The other option is rookie Albert Almora. Unlike Soler, who’s a pretty awful defensive outfielder, Almora’s one of very few people in all of baseball who could step in for Heyward with no noticeable drop-off defensively. The flip side, of course, is that while Soler probably represents an upgrade at the plate over Heyward, Almora doesn’t. The sixth-overall pick in 2012 out of a Florida high school, Almora has had a troubled professional career at the plate. Baseball-Reference says Almora’s drawn 83 walks in 1,929 professional plate appearances, but I’m pretty convinced that’s a typo, because Almora’s about as willing to take a walk as an arthritic bulldog. Almora hit .290 in the minors throughout his career, but it’s an empty .290, which — adjusted for Cleveland’s Bullpen from Hell — doesn’t give me much confidence that he’d be any better than Heyward offensively.

Perhaps the best option to replace Heyward is one Maddon hasn’t tried: Willson Contreras. The rookie catcher hasn’t spent a moment in right field since A-ball in 2013, but he did play 180.2 innings in left this season, and Ben Zobrist could slide over from left to right field. He’d be a lower-grade defender than Heyward, but he posted a 125 OPS+ this season, so he can make up for it with his bat. Contreras will spend some time behind the plate, so he can’t replace Heyward full-time, but it’s an option that Maddon could avail himself of, even if he hasn’t already.

The return of Kyle Schwarber for the World Series might have given Maddon another choice in the corner outfield spots, but that’s not really an option for three reasons: (1) Schwarber’s played 7.2 innings of outfield in the past year, (2) he was a terrible defender even before the knee injury, and (3) this is how he runs now:

If anything, Schwarber’s impact on Heyward’s playing time will be indirect. With him at DH, Soler or Contreras gets freed up to move to an outfield corner during a game. And if Maddon does try to hide Heyward, that’s how I think he’ll do it.

We typically think of platoons as things managers do on a per-game basis: Heyward plays one whole game, then Almora plays the next. But Andrew Miller, the Indians’ scary lefty, isn’t going to face Heyward three times each in Games 1 and 5; he’s going to face Heyward, or at least his spot in the order, once every single game, and that poses a problem that has to be solved in-game.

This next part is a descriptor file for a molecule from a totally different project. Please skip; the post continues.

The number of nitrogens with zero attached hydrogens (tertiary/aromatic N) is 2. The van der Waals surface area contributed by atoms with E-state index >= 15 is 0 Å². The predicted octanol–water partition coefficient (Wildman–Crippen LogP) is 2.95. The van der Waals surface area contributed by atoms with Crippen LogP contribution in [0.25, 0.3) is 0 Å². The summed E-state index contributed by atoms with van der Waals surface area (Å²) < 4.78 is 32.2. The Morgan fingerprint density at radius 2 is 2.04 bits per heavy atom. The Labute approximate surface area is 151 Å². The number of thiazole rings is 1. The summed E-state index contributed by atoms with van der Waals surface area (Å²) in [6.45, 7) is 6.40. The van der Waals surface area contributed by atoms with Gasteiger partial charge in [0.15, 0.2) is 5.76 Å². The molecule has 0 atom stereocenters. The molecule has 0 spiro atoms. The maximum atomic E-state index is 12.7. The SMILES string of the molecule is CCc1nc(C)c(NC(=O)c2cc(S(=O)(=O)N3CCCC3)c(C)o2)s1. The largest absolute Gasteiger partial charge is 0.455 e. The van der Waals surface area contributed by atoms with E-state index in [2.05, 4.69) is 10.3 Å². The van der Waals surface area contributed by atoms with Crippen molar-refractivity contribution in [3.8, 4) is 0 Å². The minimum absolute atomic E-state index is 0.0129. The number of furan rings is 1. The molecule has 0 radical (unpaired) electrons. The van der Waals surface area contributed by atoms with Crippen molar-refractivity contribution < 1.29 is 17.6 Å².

The good news for the Cubs is that because Contreras, Kris Bryant, Ben Zobrist, and Chris Coghlan all can play several positions, Maddon can substitute the weak spots in his lineup more than once if the situation calls for it. He could pinch-hit Soler for Heyward against Miller, then replace Soler with Almora for speed and defense later in the game. As Terry Francona goes from a right-handed starter to the left-handed Miller to the right-handed Cody Allen, we ought to expect Maddon to play matchups not only with his right fielders, but his catchers as well, calling on Contreras’s bat, David Ross’s glove, or the left-handed Miguel Montero.

If the Cubs can get some offensive production out of right field — whether through Heyward or an alternative — it will go a long way toward shoring up the bottom half of a lineup that is good, but not invulnerable. Ross had a great year, but neither he nor Montero is Yogi Berra. Addison Russell’s prone to strikeouts, and for as hot as Javier Báez has been, I just threw a wadded-up hamburger wrapper in the trash and he swung at it. If Heyward’s an automatic out, it’s a long way back around to Kris Bryant and Anthony Rizzo. Adding one more average bat to the lineup would be a small edge, but championships are won and lost on small margins.